Astra, a startup building small rockets that launch out of rural Alaska, notched its first successful test flight on Friday night, putting a dummy satellite into orbit. The flight sent the company’s stock price on a tear — soaring more than 30% at one point after trading hours opened Monday morning.
The Federal Communications Commission had earmarked the funds for SpaceX’s Starlink internet service as part of the agency’s largest-ever subsidy program designed to quickly get internet access to people across rural America, where three out of five people say access to high-speed internet is still a pressing issue.
SpaceX was slated to receive a total of $856 million, one of the largest chunks of the $9 billion that was auctioned off.
But that will no longer happen.
“After careful legal, technical, and policy review, we are rejecting these applications,” FCC chairwoman Jessica Rosenworcel said in a statement. “Consumers deserve reliable and affordable high-speed broadband. We must put scarce [subsidy] dollars to their best possible use as we move into a digital future that demands ever more powerful and faster networks. We cannot afford to subsidize ventures that are not delivering the promised speeds or are not likely to meet program requirements.”
The FCC also observed data that “indicate that Starlink’s speeds have been declining from the last quarter of 2021 to the second quarter of 2022.”
SpaceX has said that it already has more than 400,000 customers across the globe, and the company has poured resources into building up the service. It’s already launched nearly 3,000 satellites, which work in tandem to beam internet access to the ground. That’s a far different approach than traditional high-speed internet, which relies on underground fiber optic cables.
As part of the same announcement, the FCC also said it’s denying a $1.3 billion award earmarked for LTD Broadband, citing the fact that the internet service provider failed to obtain proper status and approvals for service in seven states.
Furthermore, the Wireline Competition Bureau, which develops telecommunications policy, “has determined that, based on the totality of the long-form applications, the expansive service areas reflected in their winning bids, and their inadequate responses to the Bureau’s follow-up questions, LTD and Starlink are not reasonably capable of complying with the Commission’s requirements,” the FCC said in a public notice.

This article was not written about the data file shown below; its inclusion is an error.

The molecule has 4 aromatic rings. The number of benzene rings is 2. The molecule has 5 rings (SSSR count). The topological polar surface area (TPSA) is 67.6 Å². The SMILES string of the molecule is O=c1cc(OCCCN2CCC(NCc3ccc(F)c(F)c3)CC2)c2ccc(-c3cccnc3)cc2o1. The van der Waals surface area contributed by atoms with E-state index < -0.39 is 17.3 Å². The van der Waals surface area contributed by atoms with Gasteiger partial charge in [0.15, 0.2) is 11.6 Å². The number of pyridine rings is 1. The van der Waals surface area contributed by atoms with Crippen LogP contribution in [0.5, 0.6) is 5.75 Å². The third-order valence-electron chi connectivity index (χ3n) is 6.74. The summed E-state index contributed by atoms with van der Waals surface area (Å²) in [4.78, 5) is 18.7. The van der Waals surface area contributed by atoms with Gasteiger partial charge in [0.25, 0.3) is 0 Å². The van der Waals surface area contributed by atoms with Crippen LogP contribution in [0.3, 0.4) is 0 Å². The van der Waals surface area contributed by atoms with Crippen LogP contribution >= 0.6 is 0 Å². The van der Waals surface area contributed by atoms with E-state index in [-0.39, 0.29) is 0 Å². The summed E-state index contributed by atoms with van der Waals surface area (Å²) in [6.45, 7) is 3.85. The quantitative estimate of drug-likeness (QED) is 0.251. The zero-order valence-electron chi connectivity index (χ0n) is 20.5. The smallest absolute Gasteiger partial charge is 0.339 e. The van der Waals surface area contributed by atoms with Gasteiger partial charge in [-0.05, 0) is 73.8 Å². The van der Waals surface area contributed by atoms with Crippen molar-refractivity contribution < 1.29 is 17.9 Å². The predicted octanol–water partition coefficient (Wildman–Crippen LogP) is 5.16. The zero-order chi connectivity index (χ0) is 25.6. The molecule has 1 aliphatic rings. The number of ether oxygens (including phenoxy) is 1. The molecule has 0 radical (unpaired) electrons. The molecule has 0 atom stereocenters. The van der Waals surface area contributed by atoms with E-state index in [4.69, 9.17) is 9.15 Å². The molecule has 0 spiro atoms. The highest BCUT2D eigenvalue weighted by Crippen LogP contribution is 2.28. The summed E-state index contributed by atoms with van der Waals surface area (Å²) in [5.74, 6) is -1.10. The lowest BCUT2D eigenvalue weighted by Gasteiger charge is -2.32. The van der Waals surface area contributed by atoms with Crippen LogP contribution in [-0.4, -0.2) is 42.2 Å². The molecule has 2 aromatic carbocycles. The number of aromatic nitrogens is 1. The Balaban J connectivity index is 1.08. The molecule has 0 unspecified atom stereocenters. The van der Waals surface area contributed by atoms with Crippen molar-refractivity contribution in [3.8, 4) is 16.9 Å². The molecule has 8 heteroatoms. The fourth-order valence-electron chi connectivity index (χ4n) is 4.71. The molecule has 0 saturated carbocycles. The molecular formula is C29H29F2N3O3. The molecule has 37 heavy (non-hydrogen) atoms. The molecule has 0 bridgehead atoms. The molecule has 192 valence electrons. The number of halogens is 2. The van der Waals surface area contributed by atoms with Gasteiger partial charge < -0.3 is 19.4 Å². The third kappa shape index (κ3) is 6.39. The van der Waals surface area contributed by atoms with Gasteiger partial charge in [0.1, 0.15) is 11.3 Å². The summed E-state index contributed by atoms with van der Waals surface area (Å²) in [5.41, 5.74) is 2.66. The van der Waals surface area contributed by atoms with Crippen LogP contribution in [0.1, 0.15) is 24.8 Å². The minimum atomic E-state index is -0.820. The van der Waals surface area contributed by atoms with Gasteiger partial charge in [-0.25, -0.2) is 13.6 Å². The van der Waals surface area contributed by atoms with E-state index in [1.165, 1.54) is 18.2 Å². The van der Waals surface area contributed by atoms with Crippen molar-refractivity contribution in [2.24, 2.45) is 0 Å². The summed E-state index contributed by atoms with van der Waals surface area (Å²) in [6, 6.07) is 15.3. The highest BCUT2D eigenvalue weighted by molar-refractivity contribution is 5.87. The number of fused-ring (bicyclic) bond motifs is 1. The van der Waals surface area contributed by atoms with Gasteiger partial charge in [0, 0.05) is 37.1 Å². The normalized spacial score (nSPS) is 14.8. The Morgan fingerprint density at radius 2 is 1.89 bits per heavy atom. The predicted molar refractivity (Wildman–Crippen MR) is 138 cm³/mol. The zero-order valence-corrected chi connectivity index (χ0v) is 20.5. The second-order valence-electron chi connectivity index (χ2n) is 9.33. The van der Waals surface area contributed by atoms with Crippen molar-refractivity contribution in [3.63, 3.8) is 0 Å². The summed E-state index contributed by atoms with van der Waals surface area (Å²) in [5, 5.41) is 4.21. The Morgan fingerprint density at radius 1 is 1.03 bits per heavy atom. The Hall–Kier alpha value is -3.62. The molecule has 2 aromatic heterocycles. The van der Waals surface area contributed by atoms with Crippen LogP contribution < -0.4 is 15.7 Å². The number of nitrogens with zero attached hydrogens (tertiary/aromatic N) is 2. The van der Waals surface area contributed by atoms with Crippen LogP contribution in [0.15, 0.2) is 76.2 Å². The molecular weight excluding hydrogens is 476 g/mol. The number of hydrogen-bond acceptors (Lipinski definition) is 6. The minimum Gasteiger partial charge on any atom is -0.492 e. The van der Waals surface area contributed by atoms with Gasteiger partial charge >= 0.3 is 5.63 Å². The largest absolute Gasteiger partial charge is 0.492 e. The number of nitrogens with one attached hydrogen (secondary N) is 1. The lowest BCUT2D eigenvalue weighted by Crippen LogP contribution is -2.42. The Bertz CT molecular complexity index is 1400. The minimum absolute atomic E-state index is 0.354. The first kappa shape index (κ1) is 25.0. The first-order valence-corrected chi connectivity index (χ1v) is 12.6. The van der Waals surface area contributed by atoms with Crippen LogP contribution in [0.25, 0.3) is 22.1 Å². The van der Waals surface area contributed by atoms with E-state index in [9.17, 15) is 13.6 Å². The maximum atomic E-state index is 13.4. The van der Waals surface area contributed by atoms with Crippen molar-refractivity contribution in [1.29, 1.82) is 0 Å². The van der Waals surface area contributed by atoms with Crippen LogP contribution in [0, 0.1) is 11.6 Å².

Allowing SpaceX to participate in the subsidy program in the first place was controversial. Traditional telecommunications companies and some broadband advocates argued that SpaceX’s Starlink network was too new and unproven. Essentially, granting the company subsidies was a bet that SpaceX’s Starlink service will work just as the company promises and be affordable for rural Americans.
Rosenworcel cited the cost of Starlink as part of the reason for the denial.
“Starlink’s technology has real promise,” she said. “But the question before us was whether to publicly subsidize its still developing technology for consumer broadband—which requires that users purchase a $600 dish—with nearly $900 million in universal service funds until 2032.”
The FCC’s $9 billion subsidy package, called the Rural Digital Opportunity Fund, was funded by fees that are routinely taken from internet customers in the United States. The idea is to siphon funds from urban areas where connectivity is plentiful and use that to subsidize the hefty costs of expanding internet infrastructure into more remote locations.
The Federal Communications Commission estimates that 21 million Americans — about 1 in 15 people — still lack access to high-speed internet. The actual number could be far higher, perhaps even double the FCC’s estimate, according to a BroadbandNow study.
For its part, SpaceX has been able to raise more than twice that $900 million figure through routine fundraising so far in 2022. Though SpaceX has other expensive projects to fund, including a rocket called Starship that’s expected to play a key role in NASA’s next moon landing, the company is valued at more than $125 billion, according to analytics firm Pitchbook.
SpaceX did not respond to a request for comment, nor does it typically respond to press inquiries. LTD did not immediately respond to a request for comment.